The effect of neurofeedback compared to methylphenidate in the treatment of attention deficit/hyperactivity disorder

Neuroscience & Medicine, 2011, 2, 78-86
doi:10.4236/nm.2011.22012 Published Online June 2011
Effectiveness of EEG Biofeedback as Compared with Methylphenidate in the Treatment of Attention-Deficit/Hyperactivity Disorder: A Clinical Outcome Study
Mohammad Ali Nazari1,2, Laurent Querne1, Alain De Broca1, Patrick Berquin1
1. Department of Paediatric Neurology, Lab. Neurosciences Fonction- nelles & Pathologies, Amiens, France.
2. Department of Psychology, University of Tabriz, Tabriz, Iran

Operant conditioning of brain waves (neurofeedback) has been discussed as an effective method in the treatment of children with attention deficit/hyperactivity disorder (ADHD). This study was conducted to compare the effectiveness of neurofeedback with the drug methylphenidate. 39 children aged 7-12 years participated in this study. 13 of these children with attention deficit/hyperactivity disorder were treated using neurofeedback (increasing the amplitude of beta waves (15-18 Hz) and decreasing the amplitude of theta waves (4-8 Hz)] and 13 were treated only using methylphenidate. 13 healthy children also did not receive any therapeutic intervention. Various behavioral, photophysiological and computer tests were used before and after the therapeutic interventions. Although the results obtained from “behavioral indices” indicated improvement with both methods, Methyl Phenidide was significantly more effective than neurofeedback in this regard. Response inhibition was improved only in the neurofeedback method. Both neurofeedback therapeutic intervention and methylphenidate drug improved the indicators obtained from computerized tests. Intelligence also increased in both methods. Although it seems that the average effect of methylphenidate is higher than neurofeedback, the differences are not significant. If we consider other studies, these findings show that neurofeedback can effectively improve many behavioral and cognitive functions. It forgives and can be used as an alternative treatment method in people who are resistant to drug treatment, people for whom only drug therapy is not effective, or people whose parents are interested in using non-drug treatment methods.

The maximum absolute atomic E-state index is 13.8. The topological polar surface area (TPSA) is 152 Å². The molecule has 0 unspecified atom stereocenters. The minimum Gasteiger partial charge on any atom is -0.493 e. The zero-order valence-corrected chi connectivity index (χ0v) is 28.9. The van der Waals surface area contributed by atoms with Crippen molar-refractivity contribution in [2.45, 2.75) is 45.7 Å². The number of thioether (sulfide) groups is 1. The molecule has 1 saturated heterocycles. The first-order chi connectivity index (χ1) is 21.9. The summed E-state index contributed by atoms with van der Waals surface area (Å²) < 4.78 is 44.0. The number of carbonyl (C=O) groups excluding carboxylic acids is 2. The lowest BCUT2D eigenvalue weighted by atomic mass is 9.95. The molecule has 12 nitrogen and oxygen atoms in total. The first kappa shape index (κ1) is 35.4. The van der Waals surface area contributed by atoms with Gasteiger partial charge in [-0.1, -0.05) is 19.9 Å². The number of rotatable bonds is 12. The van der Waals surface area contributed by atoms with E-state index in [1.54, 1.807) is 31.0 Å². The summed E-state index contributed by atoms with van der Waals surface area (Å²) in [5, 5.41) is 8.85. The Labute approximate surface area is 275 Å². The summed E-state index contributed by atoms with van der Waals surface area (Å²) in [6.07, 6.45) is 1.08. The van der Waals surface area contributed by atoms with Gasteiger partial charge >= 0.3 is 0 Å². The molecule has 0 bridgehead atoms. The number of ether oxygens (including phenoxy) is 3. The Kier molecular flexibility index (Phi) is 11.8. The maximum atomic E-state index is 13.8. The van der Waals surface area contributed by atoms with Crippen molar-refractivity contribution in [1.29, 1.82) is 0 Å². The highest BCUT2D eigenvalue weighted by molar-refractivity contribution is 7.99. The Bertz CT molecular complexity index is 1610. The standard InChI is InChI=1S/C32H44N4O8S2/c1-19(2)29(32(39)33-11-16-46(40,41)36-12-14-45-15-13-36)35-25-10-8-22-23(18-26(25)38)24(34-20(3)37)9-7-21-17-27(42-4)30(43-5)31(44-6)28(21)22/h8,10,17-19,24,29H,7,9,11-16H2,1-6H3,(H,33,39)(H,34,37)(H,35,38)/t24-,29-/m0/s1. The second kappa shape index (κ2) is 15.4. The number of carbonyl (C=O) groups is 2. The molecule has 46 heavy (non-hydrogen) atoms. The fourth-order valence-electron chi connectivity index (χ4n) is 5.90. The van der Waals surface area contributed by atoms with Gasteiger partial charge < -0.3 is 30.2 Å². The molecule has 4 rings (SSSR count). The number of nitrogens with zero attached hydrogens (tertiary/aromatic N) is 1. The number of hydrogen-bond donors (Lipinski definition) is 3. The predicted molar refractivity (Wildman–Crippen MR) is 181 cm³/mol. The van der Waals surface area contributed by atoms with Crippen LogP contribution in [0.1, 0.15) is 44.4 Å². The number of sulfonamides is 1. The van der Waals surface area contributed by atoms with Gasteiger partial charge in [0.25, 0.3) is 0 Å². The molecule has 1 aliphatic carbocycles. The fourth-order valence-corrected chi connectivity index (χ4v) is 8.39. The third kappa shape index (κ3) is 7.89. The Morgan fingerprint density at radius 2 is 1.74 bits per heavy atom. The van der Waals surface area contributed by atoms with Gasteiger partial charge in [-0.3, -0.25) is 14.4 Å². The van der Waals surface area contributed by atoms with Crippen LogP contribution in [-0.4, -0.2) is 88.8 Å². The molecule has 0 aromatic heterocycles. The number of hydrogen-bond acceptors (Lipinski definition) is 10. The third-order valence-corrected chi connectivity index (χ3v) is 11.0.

Operant conditioning of the electroencephalographic rhythm (EEG biofeedback) is argued to be an effective method for treating children with ADHD. This study was designed to evaluate whether this method, compared to methylphenidate, achieves an equally effective outcome. Participants were 39 children aged between 7-12 years. Thirteen children with attention-deficit/hyperactivity disorder (ADHD) were trained to enhance the amplitude of the beta1 activity (15-18 Hz) and decrease the amplitude of the theta activity (4-8 Hz), and 13 of which were treated with methylphenidate alone. Thirteen healthy children did not receive intervention. Several behavioral, neuropsychological and experimental tests were administered before and after intervention. While behavioral measures were improved by both types of method, methylphenidate was significantly more effective than EEG biofeedback. Response inhibition was improved only by EEG biofeedback. Both EEG biofeedback and methylphenidate were associated with improvements on the variability and accuracy measures of computerized tests. Intellectual ability increased also by both methods. Although averaged effect size for methylphenidate seems to be greater than for EEG biofeedback, the difference was not significant. In conjunction with other studies, these findings demonstrate that EEG biofeedback can significantly improve several behavioral and cognitive functions in children with ADHD, and it might be an alternative treatment for non-responders or incomplete responders to medication as well as for those their parents favor a non-pharmacological treatment.

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